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Re: Request to re-open issue 131 -USE CASES, USE CASES, USE CASES

From: Charles Pritchard <chuck@jumis.com>
Date: Mon, 19 Dec 2011 12:55:50 -0800
Message-ID: <4EEFA4D6.7020105@jumis.com>
To: Frank Olivier <Frank.Olivier@microsoft.com>
CC: Jonas Sicking <jonas@sicking.cc>, Richard Schwerdtfeger <schwer@us.ibm.com>, Steve Faulkner <faulkner.steve@gmail.com>, Cynthia Shelly <cyns@microsoft.com>, david bolter <david.bolter@gmail.com>, "dbolter@mozilla.com" <dbolter@mozilla.com>, Maciej Stachowiak <mjs@apple.com>, Paul Cotton <Paul.Cotton@microsoft.com>, "public-canvas-api@w3.org" <public-canvas-api@w3.org>, "public-html@w3.org" <public-html@w3.org>, "public-html-a11y@w3.org" <public-html-a11y@w3.org>, Sam Ruby <rubys@intertwingly.net>
On this topic, I'm fine with the current specification and its 
scrollPathIntoView method. The method was authored shortly after the 
setCaretSelectionRect proposal, and though there may be some defects in 
the scroll into view mechanisms, those are something to be taken up with 
CSSOM.

As I understood it, CSSOM is in need of volunteers. Several other issues 
exist, such as carrying forward the MS proposal for window.screen pixel 
ratios, and defining the existing practice of resize events. But, like 
scroll into view, these are CSSOM issues, not Canvas issues nor HTML issues.

It seems that we will not see a caret blink rate at this time. I greatly 
appreciate the documentation that some authors have added to the lists 
about caret blink rates.

We still have the issue of focus management. It seems there's consensus 
that elements within the sub-tree should be able to receive focus. It 
seems there is consensus that Canvas authors should be able to provide 
the current path to the system, and bind that path to an element in the 
sub-tree.

It'd be nice to develop consensus around that. Issue 131 asked, in part, 
if the current focus API is sufficient. It's provably not sufficient for 
several ATs. scrollPathIntoView addresses some of the issues around 
magnification, but it does not address element.scrollIntoView() nor 
document.elementFromPoint(x,y), which both ATs and the JS scripting 
environment need to function to their fullest.



-Charles


On 12/19/11 3:27 AM, Frank Olivier wrote:
> I agree with Jonas that the last use case (' people will want to select text at times to replace text with new text on canvas') seems reasonable; think of a pdf / document viewer written with canvas as the rendering surface.
>
> "Note that it's very possible to overlay a text box on top of a canvas such that it renders just like any other part of the canvas. No need to "launch an HTML dialog box". The UI can be indistinguishable to if the text was drawn with canvas APIs."
> I also agree that this would be the most optimal way to do text entry when you use canvas; instead of trying to recreate built-in functionality with thousands of lines of code, you can just use the actual platform capabilities.
>
>
>
> From: Jonas Sicking [mailto:jonas@sicking.cc]
> Sent: Monday, December 19, 2011 1:21 PM
> To: Richard Schwerdtfeger
> Cc: Steve Faulkner; chuck@jumis.com; Cynthia Shelly; david bolter; dbolter@mozilla.com; Frank Olivier; Maciej Stachowiak; Paul Cotton; public-canvas-api@w3.org; public-html@w3.org; public-html-a11y@w3.org; Sam Ruby
> Subject: Re: Request to re-open issue 131 -USE CASES, USE CASES, USE CASES
>
> On Sun, Dec 18, 2011 at 8:25 AM, Richard Schwerdtfeger<schwer@us.ibm.com>  wrote:
> 2. Caret and Selection Tracking
>
> USE CASE: If you are a magnifier you must be able to follow the location on the screen where you are typing a piece of text or you are pointing to select content. Remember, a magnifier's view of the screen may be VERY SMALL. The magnifier needs to follow along as you type. That is why we submitted the change request before and why it was approved and why I had agreement from David Bolter, Microsoft, Steve Faulkner, etc. to submit the first proposal that was accepted.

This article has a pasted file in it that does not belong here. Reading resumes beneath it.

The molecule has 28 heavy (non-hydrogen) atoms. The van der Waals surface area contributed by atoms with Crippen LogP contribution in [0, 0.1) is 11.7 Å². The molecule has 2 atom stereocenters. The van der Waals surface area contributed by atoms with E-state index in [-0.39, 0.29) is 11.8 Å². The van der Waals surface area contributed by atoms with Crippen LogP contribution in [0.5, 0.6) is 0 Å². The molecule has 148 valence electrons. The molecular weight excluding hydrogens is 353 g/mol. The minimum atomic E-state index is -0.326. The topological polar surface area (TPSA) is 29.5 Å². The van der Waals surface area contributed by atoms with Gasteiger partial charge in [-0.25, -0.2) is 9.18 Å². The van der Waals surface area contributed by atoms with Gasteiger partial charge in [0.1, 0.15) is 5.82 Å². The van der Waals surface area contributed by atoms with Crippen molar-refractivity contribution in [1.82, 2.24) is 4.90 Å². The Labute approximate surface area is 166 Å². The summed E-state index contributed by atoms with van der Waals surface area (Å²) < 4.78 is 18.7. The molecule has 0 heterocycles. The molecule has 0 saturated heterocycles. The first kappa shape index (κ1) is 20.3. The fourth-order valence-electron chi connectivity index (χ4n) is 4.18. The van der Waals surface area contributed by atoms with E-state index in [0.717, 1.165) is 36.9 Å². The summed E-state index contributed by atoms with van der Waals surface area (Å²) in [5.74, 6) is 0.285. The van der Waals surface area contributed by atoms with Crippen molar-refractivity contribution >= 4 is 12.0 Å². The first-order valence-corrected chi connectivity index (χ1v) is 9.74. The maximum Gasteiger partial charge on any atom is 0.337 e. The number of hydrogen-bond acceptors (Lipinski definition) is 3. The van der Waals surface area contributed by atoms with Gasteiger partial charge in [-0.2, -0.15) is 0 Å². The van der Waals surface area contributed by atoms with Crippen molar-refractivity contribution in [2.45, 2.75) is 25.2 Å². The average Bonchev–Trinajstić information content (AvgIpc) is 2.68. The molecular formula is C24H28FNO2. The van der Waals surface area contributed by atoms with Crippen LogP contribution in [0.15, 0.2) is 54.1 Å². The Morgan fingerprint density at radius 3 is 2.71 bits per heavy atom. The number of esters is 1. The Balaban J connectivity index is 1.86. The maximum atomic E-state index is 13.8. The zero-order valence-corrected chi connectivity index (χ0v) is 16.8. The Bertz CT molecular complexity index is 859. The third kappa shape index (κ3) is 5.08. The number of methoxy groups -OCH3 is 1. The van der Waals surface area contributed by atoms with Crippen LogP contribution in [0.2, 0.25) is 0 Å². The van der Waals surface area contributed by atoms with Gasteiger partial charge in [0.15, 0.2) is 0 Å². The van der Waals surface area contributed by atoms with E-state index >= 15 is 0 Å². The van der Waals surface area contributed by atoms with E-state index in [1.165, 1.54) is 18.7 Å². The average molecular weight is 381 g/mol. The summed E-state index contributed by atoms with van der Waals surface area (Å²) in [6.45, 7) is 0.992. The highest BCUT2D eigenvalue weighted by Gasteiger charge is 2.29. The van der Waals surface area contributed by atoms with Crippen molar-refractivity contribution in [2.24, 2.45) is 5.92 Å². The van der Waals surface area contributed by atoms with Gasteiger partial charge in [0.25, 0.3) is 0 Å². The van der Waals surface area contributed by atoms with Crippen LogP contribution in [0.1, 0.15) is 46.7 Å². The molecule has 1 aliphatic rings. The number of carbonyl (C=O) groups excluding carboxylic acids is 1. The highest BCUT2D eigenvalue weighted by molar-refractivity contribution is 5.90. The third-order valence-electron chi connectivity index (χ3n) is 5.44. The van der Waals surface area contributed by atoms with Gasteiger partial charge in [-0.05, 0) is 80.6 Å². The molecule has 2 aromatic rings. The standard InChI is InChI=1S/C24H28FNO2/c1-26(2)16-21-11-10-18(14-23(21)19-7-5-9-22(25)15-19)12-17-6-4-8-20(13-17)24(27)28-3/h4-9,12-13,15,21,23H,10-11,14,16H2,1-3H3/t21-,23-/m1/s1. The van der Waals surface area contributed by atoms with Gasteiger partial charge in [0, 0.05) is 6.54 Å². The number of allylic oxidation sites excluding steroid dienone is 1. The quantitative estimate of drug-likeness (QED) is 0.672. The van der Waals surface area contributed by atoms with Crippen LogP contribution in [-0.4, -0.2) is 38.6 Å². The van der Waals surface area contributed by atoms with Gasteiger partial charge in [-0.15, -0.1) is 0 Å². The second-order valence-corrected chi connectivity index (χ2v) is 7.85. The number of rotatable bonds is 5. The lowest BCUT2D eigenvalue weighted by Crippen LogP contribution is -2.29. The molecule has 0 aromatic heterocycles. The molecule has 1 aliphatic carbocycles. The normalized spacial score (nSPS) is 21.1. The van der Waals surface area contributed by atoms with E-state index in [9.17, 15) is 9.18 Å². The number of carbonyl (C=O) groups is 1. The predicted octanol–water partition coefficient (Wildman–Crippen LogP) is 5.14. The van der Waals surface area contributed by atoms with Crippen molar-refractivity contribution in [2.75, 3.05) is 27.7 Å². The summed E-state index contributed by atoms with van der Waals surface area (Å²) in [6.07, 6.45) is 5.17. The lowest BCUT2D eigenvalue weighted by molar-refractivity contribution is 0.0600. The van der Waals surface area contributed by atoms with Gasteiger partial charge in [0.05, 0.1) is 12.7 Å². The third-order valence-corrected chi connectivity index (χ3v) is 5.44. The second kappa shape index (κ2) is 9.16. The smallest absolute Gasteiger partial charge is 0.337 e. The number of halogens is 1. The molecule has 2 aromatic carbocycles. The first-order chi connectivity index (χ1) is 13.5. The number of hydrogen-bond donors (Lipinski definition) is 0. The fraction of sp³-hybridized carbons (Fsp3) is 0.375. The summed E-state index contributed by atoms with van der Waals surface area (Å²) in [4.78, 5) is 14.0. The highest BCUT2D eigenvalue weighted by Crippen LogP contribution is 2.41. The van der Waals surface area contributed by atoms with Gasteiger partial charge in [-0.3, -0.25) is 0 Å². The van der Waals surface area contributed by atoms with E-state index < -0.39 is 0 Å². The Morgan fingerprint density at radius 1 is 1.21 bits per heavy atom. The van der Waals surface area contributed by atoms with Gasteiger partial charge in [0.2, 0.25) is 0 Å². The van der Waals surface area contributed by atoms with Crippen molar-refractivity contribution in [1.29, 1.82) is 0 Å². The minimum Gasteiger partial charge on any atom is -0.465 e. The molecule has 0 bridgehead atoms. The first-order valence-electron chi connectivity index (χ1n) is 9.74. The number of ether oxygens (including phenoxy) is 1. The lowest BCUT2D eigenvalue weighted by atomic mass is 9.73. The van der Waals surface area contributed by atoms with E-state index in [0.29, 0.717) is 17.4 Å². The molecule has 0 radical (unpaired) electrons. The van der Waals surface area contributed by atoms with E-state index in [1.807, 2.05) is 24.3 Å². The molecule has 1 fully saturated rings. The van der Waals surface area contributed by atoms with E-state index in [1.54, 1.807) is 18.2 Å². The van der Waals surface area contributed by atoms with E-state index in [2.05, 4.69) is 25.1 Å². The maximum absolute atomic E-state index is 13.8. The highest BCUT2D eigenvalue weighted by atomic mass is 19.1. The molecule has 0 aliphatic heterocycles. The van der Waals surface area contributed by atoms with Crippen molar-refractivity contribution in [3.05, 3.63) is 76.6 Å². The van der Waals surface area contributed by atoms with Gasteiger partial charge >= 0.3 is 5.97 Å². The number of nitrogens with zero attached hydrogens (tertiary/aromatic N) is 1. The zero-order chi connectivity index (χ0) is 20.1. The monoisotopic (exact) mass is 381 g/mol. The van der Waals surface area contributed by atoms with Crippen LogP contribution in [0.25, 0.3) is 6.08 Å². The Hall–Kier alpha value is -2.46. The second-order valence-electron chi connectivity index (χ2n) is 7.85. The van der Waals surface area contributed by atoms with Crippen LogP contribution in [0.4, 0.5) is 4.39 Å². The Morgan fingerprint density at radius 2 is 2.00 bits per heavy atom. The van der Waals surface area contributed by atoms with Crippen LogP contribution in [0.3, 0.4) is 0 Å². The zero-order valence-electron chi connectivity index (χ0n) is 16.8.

>
> USE CASE: Regardless of whether you are doing rich text or not canvas supports the ability to draw text on the screen. If you are creating a drawing object you will want the user to give it a label. To do that you have to provide them the ability to enter text. The user experience would be dreadful if you had to launch an HTML dialog box to enter it so authors will want to be able enter text using canvas for this basic purpose. The magnifier MUST be able to follow along.
>
> USE CASE: Expanding on the above, people will want to select text at times to replace text with new text on canvas even if it means pointing, highlighting as you drag your finger over the text, and typing over the text (we have no clipboard support in canvas).
>
> So the last use case seems reasonable to me to solve. But the first two appear to be only for text editing and so falls into the category that *I* am not interested in solving at this time. At least not until someone has shown that a proper editor can be built for them.
>
> Note that it's very possible to overlay a text box on top of a canvas such that it renders just like any other part of the canvas. No need to "launch an HTML dialog box". The UI can be indistinguishable to if the text was drawn with canvas APIs.
> 4. USE CASE for exposing a caret blink rate:
>
> OS platforms allow the configuration of a blink rate by a user. User's configure blink rates to avoid epileptic seizures. The blinking problem is not limited to text carets. We need to expose this information so that a canvas author can avoid having a problem.
> This too only seems useful for text editing based on the use case you've presented here.
>
> I also don't buy the argument that people don't need IME any more than I buy the argument that people don't need accessibility.
>
> / Jonas
>
Received on Monday, 19 December 2011 20:56:24 GMT

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